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The View From Denny Park

News and Views From The Superintendent
No. 19 September 20, 2001
A periodic electronic newsletter about Parks and Recreation news, programs, projects and events from Seattle Parks and Recreation Superintendent Ken Bounds


In times of national tragedy, people often seek comfort and communion in parks and public places. This has never been more true than in the last 10 days. Union Square Park is located just north of the New York City area evacuated after last week's terror attacks, and has become the site of a makeshift memorial to victims with mini-posters of the missing, flowers, candles, paintings, and thousands of candles. It's also become an important gathering place for people to share experiences and comfort each other. In Brooklyn, just across the East River from downtown, New Yorkers flock to waterfront parks.

Seattle parks, too, have provided places for tears of mourning and joyful celebration alike. One hundred twenty years ago this month, in September 1881, 4,000 Seattle residents gathered in Occidental Square-later called Pioneer Square-to mourn the death of President James A. Garfield.

Since then, people have come together in our parks to pray, celebrate, debate, cry, embrace and rejoice. These special places help us heal ourselves after a great misfortune or actualize our joy at the end of a war or a sports victory.

Last week, Seattleites turned out in large numbers at places such as

* Westlake Park, to mark Friday's National Day of Remembrance;
* Seattle Center, for a moving flower vigil at the International Fountain;
* Alki Beach Park, where people laid flowers, poems, candles and other mementos at the foot of the miniature Statue of Liberty;
* Meadowbrook Community Center, for a neighborhood day of remembrance; and
* Golden Gardens, Gas Works Park, Martin Luther King, Jr. Memorial Park for various other vigils and ceremonies.

Others took quiet walks in their neighborhood park or green space.

Even in the age of cell phones and cyber communication, people have returned to a more fundamental and traditional form of communication and solace.


A Sikh American employee of Seattle Parks and Recreation relayed to me the news of an alarming rise in harassment and hate crimes against the Sikh community in Seattle and across the country in an apparent backlash against Arabs, Muslims--and anyone who looks like them. One Sikh man has been shot dead in Arizona, after being mistaken as a Muslim. The American Friends Service Committee has reported hundreds of incidents of harassment and violence against Arab Americans, Muslims and mosques. This is racism pure and simple. Sikhs, who are neither Muslim or of Arab descent, share the horror and grief of their fellow Americans at the events of last week.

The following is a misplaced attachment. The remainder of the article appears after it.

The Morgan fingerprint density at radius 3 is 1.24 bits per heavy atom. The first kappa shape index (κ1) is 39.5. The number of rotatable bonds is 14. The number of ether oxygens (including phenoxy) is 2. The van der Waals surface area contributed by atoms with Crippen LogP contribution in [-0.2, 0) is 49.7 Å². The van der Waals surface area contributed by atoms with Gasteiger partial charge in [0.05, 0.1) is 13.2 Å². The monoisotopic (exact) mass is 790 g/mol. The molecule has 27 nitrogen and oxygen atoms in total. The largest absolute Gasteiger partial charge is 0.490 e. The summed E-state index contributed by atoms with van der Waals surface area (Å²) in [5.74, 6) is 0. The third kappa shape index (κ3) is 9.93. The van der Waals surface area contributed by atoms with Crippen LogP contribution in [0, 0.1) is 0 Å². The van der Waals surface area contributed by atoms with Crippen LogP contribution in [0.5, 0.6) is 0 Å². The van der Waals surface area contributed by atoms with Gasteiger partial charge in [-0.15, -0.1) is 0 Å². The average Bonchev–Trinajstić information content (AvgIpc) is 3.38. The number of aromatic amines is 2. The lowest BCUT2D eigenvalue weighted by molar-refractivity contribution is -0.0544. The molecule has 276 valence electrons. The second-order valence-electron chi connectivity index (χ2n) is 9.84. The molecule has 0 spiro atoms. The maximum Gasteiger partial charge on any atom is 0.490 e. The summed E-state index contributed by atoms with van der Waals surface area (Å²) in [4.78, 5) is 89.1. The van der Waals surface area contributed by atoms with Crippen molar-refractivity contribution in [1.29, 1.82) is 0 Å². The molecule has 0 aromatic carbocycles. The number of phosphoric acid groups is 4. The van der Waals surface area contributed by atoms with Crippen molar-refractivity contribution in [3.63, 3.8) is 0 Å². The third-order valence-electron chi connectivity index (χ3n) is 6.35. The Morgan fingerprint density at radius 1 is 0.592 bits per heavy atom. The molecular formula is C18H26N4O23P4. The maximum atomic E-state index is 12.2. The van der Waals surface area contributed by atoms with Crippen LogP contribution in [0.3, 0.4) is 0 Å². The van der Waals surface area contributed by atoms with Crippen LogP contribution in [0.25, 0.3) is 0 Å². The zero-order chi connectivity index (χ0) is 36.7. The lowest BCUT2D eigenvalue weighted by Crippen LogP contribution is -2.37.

We cannot tolerate the targeting of a particular ethnic group, nationality or religion in this way. All of us must be vigilant and speak out against mindless hate and prejudice.


Seattle Parks and Recreation teen programs got a major boost with the hiring this month of 22 full-time Teen Development Leaders, funded by the Pro Parks Levy. We now have a teen leader at each of our 24 community centers. They will develop a wide variety of new programs for teens, focusing on arts, the environment, sports, and life skills. For more information on teen programs, please contact Dave Gilbertson, Seattle Parks and Recreation, at (206) 684-7136, or


Parks staff and contractors have begun to prepare the construction site for the return of the historic Pergola, the Pioneer Square monument that toppled in a heap when a large truck struck one of its supports last January.

The work will involve installing additional concrete footings and steel supports. An interior steel skeleton, being built to support the outer cast-iron structure, will add significantly more weight--and structural integrity--to the Pergola. Pioneer Square park will be closed while construction is under way. Parks staff are working with local merchants to minimize construction impacts to the neighborhood. We estimate that the Pergola will reopen by March 2002.


There's still time to comment on the update of the Joint Athletics Facilities Development Program. Two public meetings remain: tonight, September 20, 6:30 p.m., at Jefferson Community Center, 3801 Beacon Ave. S. and next Tuesday, September 25, 6:30 p.m., at the South Lake Union Park Armory, 860 Terry Ave. N. If you can't make the meetings and want to submit your comments in writing, please send them to Alix Ogden, Seattle Parks and Recreation, 100 Dexter Ave. N., Seattle, WA 980109, or or fax: (206) 233-7923.

If you'd like to view and discuss new features and improvements planned for Jefferson Park, please come to an Open House meeting on Saturday, September 29, 10 a.m. to 2 p.m., at the Jefferson Community Center, 3801 Beacon Ave. S. For more information about the park planning process, e-mail Don Bullard, project manager, at

I will be in touch soon.

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